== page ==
Agents, usually topical, that cause the contraction of tissues for the control of bleeding or secretions.
Human experimentation that is not intended to benefit the subjects on whom it is performed. Phase I drug studies (CLINICAL TRIALS, PHASE I AS TOPIC) and research involving healthy volunteers are examples of nontherapeutic human experimentation.
Polymeric derivatives of GALLIC ACID that are esters of a sugar.
The process by which the nature and meaning of gustatory stimuli are recognized and interpreted by the brain. The four basic classes of taste perception are salty, sweet, bitter, and sour.
Exudate from seeds of the grape plant Vitis vinifera, composed of oils and secondary plant metabolites (BIOFLAVONOIDS and polyphenols) credited with important medicinal properties.
Aluminum metal sulfate compounds used medically as astringents and for many industrial purposes. They are used in veterinary medicine for the treatment of ulcerative stomatitis, leukorrhea, conjunctivitis, pharyngitis, metritis, and minor wounds.
Polyphenolic compounds with molecular weights of around 500-3000 daltons and containing enough hydroxyl groups (1-2 per 100 MW) for effective cross linking of other compounds (ASTRINGENTS). The two main types are HYDROLYZABLE TANNINS and CONDENSED TANNINS. Historically, the term has applied to many compounds and plant extracts able to render skin COLLAGEN impervious to degradation. The word tannin derives from the Celtic word for OAK TREE which was used for leather processing.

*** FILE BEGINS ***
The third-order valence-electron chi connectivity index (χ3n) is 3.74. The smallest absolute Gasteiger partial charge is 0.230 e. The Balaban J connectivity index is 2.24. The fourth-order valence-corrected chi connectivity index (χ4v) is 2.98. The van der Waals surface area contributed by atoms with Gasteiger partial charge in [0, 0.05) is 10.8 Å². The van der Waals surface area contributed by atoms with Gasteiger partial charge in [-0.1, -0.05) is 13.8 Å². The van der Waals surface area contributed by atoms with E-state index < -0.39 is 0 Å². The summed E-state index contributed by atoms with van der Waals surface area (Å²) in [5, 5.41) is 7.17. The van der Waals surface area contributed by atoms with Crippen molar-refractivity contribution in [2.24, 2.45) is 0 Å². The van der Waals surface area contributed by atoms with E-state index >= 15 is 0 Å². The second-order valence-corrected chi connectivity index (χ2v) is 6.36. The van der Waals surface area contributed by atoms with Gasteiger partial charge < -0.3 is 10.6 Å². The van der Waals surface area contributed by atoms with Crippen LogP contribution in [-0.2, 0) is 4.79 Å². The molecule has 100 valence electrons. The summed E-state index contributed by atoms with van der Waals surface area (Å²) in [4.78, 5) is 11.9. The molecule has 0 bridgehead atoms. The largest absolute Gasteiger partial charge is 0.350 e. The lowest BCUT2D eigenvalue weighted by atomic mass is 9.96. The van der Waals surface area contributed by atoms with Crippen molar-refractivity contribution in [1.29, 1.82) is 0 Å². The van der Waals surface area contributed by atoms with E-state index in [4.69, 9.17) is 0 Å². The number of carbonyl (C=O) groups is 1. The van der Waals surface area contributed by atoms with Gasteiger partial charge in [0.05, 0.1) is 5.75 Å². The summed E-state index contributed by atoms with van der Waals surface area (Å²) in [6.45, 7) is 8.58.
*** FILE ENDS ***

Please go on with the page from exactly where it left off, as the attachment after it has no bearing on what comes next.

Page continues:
A plant genus of the family EBENACEAE, order Ebenales, subclass Dilleniidae, class Magnoliopsida best known for the edible fruit and the antibacterial activity and compounds of the wood.
Inorganic compounds that contain aluminum as an integral part of the molecule.
Water that is intended to be ingested.
The ability to detect chemicals through gustatory receptors in the mouth, including those on the TONGUE; the PALATE; the PHARYNX; and the EPIGLOTTIS.
Articles of food which are derived by a process of manufacture from any portion of carcasses of any animal used for food (e.g., head cheese, sausage, scrapple).
An antioxidant flavonoid, occurring especially in woody plants as both (+)-catechin and (-)-epicatechin (cis) forms.